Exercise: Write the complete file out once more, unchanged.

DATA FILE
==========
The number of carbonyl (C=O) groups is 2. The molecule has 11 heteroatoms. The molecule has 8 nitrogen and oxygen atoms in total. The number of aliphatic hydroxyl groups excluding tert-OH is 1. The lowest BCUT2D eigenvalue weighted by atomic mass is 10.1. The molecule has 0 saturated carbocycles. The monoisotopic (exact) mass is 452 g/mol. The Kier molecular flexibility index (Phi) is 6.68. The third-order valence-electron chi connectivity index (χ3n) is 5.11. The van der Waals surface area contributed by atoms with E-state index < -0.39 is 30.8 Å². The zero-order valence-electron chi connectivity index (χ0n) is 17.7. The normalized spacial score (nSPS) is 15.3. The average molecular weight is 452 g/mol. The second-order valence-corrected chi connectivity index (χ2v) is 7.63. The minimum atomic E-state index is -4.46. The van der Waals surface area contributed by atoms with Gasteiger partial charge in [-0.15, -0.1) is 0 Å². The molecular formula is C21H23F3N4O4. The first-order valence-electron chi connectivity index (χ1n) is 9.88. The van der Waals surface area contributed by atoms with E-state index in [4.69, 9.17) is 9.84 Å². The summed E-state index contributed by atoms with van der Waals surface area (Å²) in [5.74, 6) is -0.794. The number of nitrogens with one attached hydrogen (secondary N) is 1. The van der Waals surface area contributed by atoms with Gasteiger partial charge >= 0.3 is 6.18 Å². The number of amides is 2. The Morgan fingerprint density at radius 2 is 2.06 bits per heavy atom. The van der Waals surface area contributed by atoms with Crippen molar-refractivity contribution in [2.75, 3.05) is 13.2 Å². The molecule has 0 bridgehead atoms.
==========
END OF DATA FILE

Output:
The number of carbonyl (C=O) groups is 2. The molecule has 11 heteroatoms. The molecule has 8 nitrogen and oxygen atoms in total. The number of aliphatic hydroxyl groups excluding tert-OH is 1. The lowest BCUT2D eigenvalue weighted by atomic mass is 10.1. The molecule has 0 saturated carbocycles. The monoisotopic (exact) mass is 452 g/mol. The Kier molecular flexibility index (Phi) is 6.68. The third-order valence-electron chi connectivity index (χ3n) is 5.11. The van der Waals surface area contributed by atoms with E-state index < -0.39 is 30.8 Å². The zero-order valence-electron chi connectivity index (χ0n) is 17.7. The normalized spacial score (nSPS) is 15.3. The average molecular weight is 452 g/mol. The second-order valence-corrected chi connectivity index (χ2v) is 7.63. The minimum atomic E-state index is -4.46. The van der Waals surface area contributed by atoms with Gasteiger partial charge in [-0.15, -0.1) is 0 Å². The molecular formula is C21H23F3N4O4. The first-order valence-electron chi connectivity index (χ1n) is 9.88. The van der Waals surface area contributed by atoms with E-state index in [4.69, 9.17) is 9.84 Å². The summed E-state index contributed by atoms with van der Waals surface area (Å²) in [5.74, 6) is -0.794. The number of nitrogens with one attached hydrogen (secondary N) is 1. The van der Waals surface area contributed by atoms with Gasteiger partial charge >= 0.3 is 6.18 Å². The number of amides is 2. The Morgan fingerprint density at radius 2 is 2.06 bits per heavy atom. The van der Waals surface area contributed by atoms with Crippen molar-refractivity contribution in [2.75, 3.05) is 13.2 Å². The molecule has 0 bridgehead atoms.